In my last post, I wrote about the importance of preparing for Lent before Ash Wednesday arrives. Today I’m writing a complimentary post about practical ideas and suggestions that might help you prepare this final week before Lent begins. Lent calls us to practice prayer and fasting for forty days. But how will you pray and fast?
Each Lent I adopt the traditional practices of prayer, fasting, and service. Yet I’ve discovered in recent years the importance of music and books to reinforce my Lenten disciplines. Here are some suggestions of music and books that may help you observe Lent this year.
My Lenten Playlist for 2014
The Oh Hellos, ‘Through the Deep, Dark Valley’
I discovered this album last summer on Noisetrade.com and halfway through the first listen, I thought ‘this is a Lenten album.’ Through the Deep, Dark Valley is an album of truth-telling and confession about one’s mistakes, hence two tracks entitled, ‘I Was Wrong,’ and ‘I Have Made Mistakes.’ True confession is unpopular these days. But Maggie and Tyler Heath have learned the speech of lamentation and this entire album is a prodigal’s prayer for mercy. In an album full of raw honesty about past regrets, there’s great hope for restoration and healing in their catalogue of songs. Listen to The Oh Hellos this Lent and let their songs teach you the speech of confession, lament, and mercy.
Josh White, ‘Absolution’
The first Josh White album I heard was released as a self-titled work under the artist name Pilgrim. White uses a bevy of technological sounds and effects on the Pilgrim album, an impressive and creative work deserving your attention, as well.
Absolution is an entirely different album. Simplicity is the essence of Absolution–the songs, the lyrics, the vocal and instrumental performance. Each song is a simple prayer. White’s album is pure-hearted, a lesson in praying without the clutter of eloquent phrasing. His prayer-songs remind me of the poor publican whom Jesus admired, beating his chest in authentic humility as he prayed. Listen to Absolution and you’ll learn the language of simple, humble prayer.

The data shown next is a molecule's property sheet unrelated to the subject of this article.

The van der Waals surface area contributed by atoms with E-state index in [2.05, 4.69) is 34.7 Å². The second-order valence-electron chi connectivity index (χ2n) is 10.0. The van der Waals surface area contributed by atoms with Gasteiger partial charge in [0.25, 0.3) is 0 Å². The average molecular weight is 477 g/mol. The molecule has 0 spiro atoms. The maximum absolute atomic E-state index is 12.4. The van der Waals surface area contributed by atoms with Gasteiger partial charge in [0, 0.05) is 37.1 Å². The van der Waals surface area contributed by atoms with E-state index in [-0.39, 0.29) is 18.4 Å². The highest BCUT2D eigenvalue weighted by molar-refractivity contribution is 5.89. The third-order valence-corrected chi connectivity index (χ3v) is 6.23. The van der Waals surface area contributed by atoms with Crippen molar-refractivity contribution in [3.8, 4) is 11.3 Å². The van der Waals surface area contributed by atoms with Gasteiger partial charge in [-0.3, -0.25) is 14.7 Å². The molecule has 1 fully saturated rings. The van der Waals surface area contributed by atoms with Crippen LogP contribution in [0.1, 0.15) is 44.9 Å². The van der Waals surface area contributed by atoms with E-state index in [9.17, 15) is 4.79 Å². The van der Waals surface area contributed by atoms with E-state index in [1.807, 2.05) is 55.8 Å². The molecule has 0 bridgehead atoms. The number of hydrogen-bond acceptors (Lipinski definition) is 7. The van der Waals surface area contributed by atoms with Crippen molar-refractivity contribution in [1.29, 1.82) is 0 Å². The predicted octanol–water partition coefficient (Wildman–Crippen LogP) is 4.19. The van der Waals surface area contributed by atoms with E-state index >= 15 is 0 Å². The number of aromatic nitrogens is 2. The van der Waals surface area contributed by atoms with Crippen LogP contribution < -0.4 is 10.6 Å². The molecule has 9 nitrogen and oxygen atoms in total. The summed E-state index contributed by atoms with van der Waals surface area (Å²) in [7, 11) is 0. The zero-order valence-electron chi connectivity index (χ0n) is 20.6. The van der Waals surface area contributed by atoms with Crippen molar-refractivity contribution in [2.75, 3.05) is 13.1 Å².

The most important reading that I will do during Lent is reading Scripture. Reading the Daily Office helps prepare me for each season of the Christian year and the readings will prepare my heart and mind for Holy Week and Easter.
Last year at Apostles we had a community devotional where one person from our church submitted an online meditation each day. We’ll be hosting that Lenten devotional blog beginning Ash Wednesday at apostlesonline.org. This online Lenten devotional bears witness that everyone has a sermon to share. Amen for the priesthood of all believers!
In addition to reading the Daily Office and Apostles’ online devotional, I will be reading Jean-Pierre de Caussade’s The Sacrament of the Present Moment. Last month I read a great little book by Kevin DeYoung entitled Crazy Busy, which addresses the hurry-sickness of many Christians and its threat to our witness. Caussade’s book is more meditative in style, yet it teaches one how to see the presence of God in all situations. Learning to see each moment as a sacrament trains the mind and heart to honor God in every conversation, every decision, every moment throughout the day.
An Unconventional Lenten Reading List
The Lenten journey leads to the the Cross, the place of indescribable human suffering for the Son of God. Someone once suggested that Lent is a fitting time to read stories of human suffering that we usually ignore. It’s commonplace, especially among Americans, to turn away from stories of human suffering. Lent calls us to wake up and draw near to human suffering throughout the world.
Here’s a suggested guide for an unconventional Lenten reading list:
- Choose a country or region in the world that interests you.